So, I think once you consider irrigation, mowers and turf grass selections, it becomes a discussion much more complicated than just design.
" What the hell is the point of architecture and excellence in design if a "clever" set up trumps it all?" Peter Pallotta, June 21, 2016

"People aren't picking a side of the fairway off a tee because of a randomly internally contoured green ."  jeffwarne, February 24, 2017

BCowan

Re: After the Golden Age - What was really lost?
« Reply #7 on: October 02, 2016, 02:56:26 PM »
I wonder if part of the answer lies in the maintenance practices that were standard for the times of the designs. When the OD G's were designing courses, there was generally one height of cut and then the greens height of cut. You could hit the ball anywhere and at least have some recovery shot options available. Once maintenance standards changed to include thick rough separating out of play areas from Fairway, strategies changed and it became a much more aerial  approach. Recovery shots around greens became an exercise in flop shots and bunker shot execution.


So, I think once you consider irrigation, mowers and turf grass selections, it becomes a discussion much more complicated than just design.

Well said

Nigel Islam

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Re: After the Golden Age - What was really lost?
« Reply #8 on: October 02, 2016, 03:02:30 PM »
I'm gong to say it was what we gained rather than lost. Trees and ponds became used extensively as methods to toughen and "beautify" the course.

Ian Mackenzie

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Re: After the Golden Age - What was really lost?
« Reply #9 on: October 02, 2016, 03:46:01 PM »
Perhaps it's somewhat naive on my part, but I have often wondered what a course like Hazeltine would look/play like if you just changed the bunker design. Instead of those very symmetrical "tic tac" or aspirin/Tylenol-looking things, replace with blow-out, natural, fescue-capped "minimalist" bunkers. Get some brown in the fairways, etc.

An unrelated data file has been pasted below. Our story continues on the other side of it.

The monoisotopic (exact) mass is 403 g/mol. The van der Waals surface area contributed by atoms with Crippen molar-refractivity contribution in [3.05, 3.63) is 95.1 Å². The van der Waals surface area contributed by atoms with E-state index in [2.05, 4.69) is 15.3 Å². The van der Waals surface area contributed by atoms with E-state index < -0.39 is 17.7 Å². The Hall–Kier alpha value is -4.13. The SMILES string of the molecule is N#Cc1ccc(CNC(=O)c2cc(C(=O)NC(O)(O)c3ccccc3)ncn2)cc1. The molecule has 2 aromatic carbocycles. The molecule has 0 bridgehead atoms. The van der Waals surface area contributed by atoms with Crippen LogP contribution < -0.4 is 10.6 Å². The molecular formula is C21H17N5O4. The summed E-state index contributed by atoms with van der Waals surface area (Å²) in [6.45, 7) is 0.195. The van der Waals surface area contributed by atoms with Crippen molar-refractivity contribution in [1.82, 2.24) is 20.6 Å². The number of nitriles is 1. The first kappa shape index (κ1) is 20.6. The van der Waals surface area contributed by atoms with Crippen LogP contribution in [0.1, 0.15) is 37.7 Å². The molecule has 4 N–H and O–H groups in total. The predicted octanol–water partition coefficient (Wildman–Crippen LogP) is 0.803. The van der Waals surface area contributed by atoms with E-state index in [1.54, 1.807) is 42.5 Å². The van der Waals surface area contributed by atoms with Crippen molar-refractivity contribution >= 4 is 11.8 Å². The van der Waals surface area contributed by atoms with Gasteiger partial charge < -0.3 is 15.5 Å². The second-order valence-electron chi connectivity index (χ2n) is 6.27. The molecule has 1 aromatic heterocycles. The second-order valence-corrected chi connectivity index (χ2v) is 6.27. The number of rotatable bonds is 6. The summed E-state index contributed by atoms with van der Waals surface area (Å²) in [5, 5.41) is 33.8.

Then introduce your question, John.


I know this has been covered before, and I do not seek to hijack this thread, but to what extent does bunker style and maintenance practices influence one's interpretation of design?

Tom_Doak

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Re: After the Golden Age - What was really lost?
« Reply #10 on: October 02, 2016, 03:55:46 PM »
It's not just bunker design.


The best response so far has been "attention to detail."  When the power to move big earth came into vogue, the attention to smaller, human-scale detailing was lost.  The "something about" Maxwell greens is detail at the human scale which is so important to short game play.  After Maxwell and his peers, the emphasis shifted from doing cool finish work with lots of subtle wrinkles, to doing efficient finish work by machine, without wrinkles. 


The transition was also eased by the fact that few of the guys who built courses in the Golden Age survived in the business into the 1950's, so the sense that subtle finish work was important, was also lost.  Mr. Jones' experience in the business was from 1935 onward, when costs were the primary consideration, and his other interests lay in building courses efficiently so he could jet around the world and build more of them.


It's not impossible to build cool features at a human scale with modern machinery.  It just took a lot of years for anyone to identify that it was important to try.

Mike_Young

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Re: After the Golden Age - What was really lost?